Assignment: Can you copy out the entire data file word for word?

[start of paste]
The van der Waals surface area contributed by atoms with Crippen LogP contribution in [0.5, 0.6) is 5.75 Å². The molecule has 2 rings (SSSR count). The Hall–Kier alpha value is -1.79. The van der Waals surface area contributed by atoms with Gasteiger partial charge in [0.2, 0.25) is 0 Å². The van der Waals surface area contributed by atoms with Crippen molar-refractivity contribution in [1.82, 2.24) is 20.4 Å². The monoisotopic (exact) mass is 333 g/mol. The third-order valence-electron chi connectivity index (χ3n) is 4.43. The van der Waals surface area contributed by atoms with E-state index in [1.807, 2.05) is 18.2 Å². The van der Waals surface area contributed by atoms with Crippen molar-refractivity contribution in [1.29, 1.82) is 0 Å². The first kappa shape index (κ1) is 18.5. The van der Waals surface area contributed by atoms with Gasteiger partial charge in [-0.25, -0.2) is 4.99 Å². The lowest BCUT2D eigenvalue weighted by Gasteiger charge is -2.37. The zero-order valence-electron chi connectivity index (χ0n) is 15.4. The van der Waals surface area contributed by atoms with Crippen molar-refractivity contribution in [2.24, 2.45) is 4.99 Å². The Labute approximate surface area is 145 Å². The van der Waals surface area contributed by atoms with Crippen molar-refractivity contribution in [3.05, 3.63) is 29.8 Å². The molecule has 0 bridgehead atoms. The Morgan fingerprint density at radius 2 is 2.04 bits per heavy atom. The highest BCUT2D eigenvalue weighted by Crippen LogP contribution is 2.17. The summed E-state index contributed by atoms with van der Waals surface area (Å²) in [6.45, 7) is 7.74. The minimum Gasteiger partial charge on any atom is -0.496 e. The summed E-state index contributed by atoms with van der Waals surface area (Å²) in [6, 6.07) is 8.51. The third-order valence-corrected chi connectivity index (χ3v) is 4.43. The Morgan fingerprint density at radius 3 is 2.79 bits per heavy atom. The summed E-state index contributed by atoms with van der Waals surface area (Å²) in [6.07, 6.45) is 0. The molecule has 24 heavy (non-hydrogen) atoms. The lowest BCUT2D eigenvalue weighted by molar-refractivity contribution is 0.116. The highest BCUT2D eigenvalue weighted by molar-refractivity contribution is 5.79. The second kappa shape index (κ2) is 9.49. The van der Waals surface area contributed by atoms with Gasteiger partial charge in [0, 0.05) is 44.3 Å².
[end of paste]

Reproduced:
The van der Waals surface area contributed by atoms with Crippen LogP contribution in [0.5, 0.6) is 5.75 Å². The molecule has 2 rings (SSSR count). The Hall–Kier alpha value is -1.79. The van der Waals surface area contributed by atoms with Gasteiger partial charge in [0.2, 0.25) is 0 Å². The van der Waals surface area contributed by atoms with Crippen molar-refractivity contribution in [1.82, 2.24) is 20.4 Å². The monoisotopic (exact) mass is 333 g/mol. The third-order valence-electron chi connectivity index (χ3n) is 4.43. The van der Waals surface area contributed by atoms with E-state index in [1.807, 2.05) is 18.2 Å². The van der Waals surface area contributed by atoms with Crippen molar-refractivity contribution in [1.29, 1.82) is 0 Å². The first kappa shape index (κ1) is 18.5. The van der Waals surface area contributed by atoms with Gasteiger partial charge in [-0.25, -0.2) is 4.99 Å². The lowest BCUT2D eigenvalue weighted by Gasteiger charge is -2.37. The zero-order valence-electron chi connectivity index (χ0n) is 15.4. The van der Waals surface area contributed by atoms with Crippen molar-refractivity contribution in [2.24, 2.45) is 4.99 Å². The Labute approximate surface area is 145 Å². The van der Waals surface area contributed by atoms with Crippen molar-refractivity contribution in [3.05, 3.63) is 29.8 Å². The molecule has 0 bridgehead atoms. The Morgan fingerprint density at radius 2 is 2.04 bits per heavy atom. The highest BCUT2D eigenvalue weighted by Crippen LogP contribution is 2.17. The summed E-state index contributed by atoms with van der Waals surface area (Å²) in [6.45, 7) is 7.74. The minimum Gasteiger partial charge on any atom is -0.496 e. The summed E-state index contributed by atoms with van der Waals surface area (Å²) in [6, 6.07) is 8.51. The third-order valence-corrected chi connectivity index (χ3v) is 4.43. The Morgan fingerprint density at radius 3 is 2.79 bits per heavy atom. The summed E-state index contributed by atoms with van der Waals surface area (Å²) in [6.07, 6.45) is 0. The molecule has 24 heavy (non-hydrogen) atoms. The lowest BCUT2D eigenvalue weighted by molar-refractivity contribution is 0.116. The highest BCUT2D eigenvalue weighted by molar-refractivity contribution is 5.79. The second kappa shape index (κ2) is 9.49. The van der Waals surface area contributed by atoms with Gasteiger partial charge in [0, 0.05) is 44.3 Å².